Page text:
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the gap-year guidebook 2011 November 29, 2010

Posted by Alex, Managing Director in New releases.

The latest edition of the gap-year guidebook has landed back from the printers and is heading out to leading bookshops around the UK. The 2011 issue is the 19th version of this popular guide providing informative and unbiased advice for those considering spending time travelling, studying, volunteering or working at home and abroad.

With all the uncertainty and controversy surrounding higher education in the UK at the moment, gap-years are a topical subject for youngsters and their parents. Here’s what Richard Oliver, chief executive of the Year Out Group said in his introduction to the guidebook:

In general terms university admission tutors look favourably on applicants who can demonstrate that they have a considered plan for their year out programme. Universities know that students who have taken a well structured gap-year arrive refreshed and focused and have a very high probability of completing their chosen course. These students are more mature, more globally aware and have acquired skills and experiences that enable them to make a fuller contribution to their course and university life in general. Some universities have capped the percentage of applicants they will allow to defer in order to take a gap-year. This suggests they have seen through the recent trend for gap-year participants to sign up for very short placements just to get a tick in the box.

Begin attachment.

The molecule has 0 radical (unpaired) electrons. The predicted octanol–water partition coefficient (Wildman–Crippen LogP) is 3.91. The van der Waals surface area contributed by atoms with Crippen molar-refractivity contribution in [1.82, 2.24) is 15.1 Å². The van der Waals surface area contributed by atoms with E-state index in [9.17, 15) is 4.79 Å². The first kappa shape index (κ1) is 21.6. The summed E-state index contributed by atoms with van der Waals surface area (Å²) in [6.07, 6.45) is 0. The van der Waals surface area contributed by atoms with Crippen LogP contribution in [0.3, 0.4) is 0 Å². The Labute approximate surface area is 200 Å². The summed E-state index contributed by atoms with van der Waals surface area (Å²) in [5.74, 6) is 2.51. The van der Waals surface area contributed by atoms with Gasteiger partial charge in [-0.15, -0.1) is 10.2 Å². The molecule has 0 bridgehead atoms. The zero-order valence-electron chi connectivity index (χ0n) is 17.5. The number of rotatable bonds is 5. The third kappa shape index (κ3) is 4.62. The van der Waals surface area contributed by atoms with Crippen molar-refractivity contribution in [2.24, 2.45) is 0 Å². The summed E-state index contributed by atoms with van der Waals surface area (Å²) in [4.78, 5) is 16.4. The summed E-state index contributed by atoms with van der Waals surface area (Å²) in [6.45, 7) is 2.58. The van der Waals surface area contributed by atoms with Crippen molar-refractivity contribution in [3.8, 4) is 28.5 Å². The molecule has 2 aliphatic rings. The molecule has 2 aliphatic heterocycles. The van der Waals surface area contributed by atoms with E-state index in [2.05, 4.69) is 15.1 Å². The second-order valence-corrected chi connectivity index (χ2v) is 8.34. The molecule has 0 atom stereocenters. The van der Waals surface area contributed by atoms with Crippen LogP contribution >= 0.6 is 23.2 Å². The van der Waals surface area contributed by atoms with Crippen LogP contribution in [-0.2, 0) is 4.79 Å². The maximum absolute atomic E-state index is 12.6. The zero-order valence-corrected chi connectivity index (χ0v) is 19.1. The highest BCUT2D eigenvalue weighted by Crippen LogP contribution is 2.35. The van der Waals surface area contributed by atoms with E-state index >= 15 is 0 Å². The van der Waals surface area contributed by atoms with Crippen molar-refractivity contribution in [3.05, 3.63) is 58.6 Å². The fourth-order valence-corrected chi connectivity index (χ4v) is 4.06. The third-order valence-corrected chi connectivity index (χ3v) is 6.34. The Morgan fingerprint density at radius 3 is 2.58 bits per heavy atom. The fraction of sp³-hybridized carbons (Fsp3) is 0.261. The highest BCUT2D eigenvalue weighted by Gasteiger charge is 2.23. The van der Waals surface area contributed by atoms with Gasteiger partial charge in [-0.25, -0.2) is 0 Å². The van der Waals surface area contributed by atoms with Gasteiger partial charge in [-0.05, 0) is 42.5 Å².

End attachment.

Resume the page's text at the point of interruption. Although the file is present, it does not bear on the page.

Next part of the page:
The same applies to employers. Employers actively seek graduates who can demonstrate that they have gained valuable skills and experiences during their gap year. Employers are looking for signs of commitment, team work, project and risk management and negotiating skills, global awareness and ideally language skills as well. Recent research by Year Out Group has shown that 60 percent of those taking gap-year placements with a Year Out Group member are female. In the UK only 11 percent of female graduates were unemployed one year after graduating compared with 17 percent of their male counterparts. One message from these figures is that young males could benefit more than they realise by committing to a structured gap-year programme.

Thank you to all those companies who took the opportunity to showcase their products and services to our readers, and thanks also to the organisations who provided information to help make the guidebook as up-to-date as possible and the most comprehensive on the market.

They are: GapAid; GirlsTravelClub.co.uk; Fair Trade Volunteering; CSV; Career Sage; Hope for Harambee; Tourism Concern; Medic Alert; Cancer Research; Volunteer England; Careers Partnership UK; Tick Alert; Studential; Interhealth; Travellers Worldwide; Enternships; Year Out Group; Caroline’s Rainbow; Sport Lived; NUS; SusTrans.

Thanks also to those gappers who shared their adventures with us and offered advice to those newbies planning their first trip. And finally, special thanks to three gappers who provided us with some excellent images from their travels to help make the book and website beautiful: thanks to Annie Rice, Pamela Sam and Rachel Gibson.

Here are a selection of Annie’s images: the perfect antedote to the snowy weather we are currently experiencing in England!




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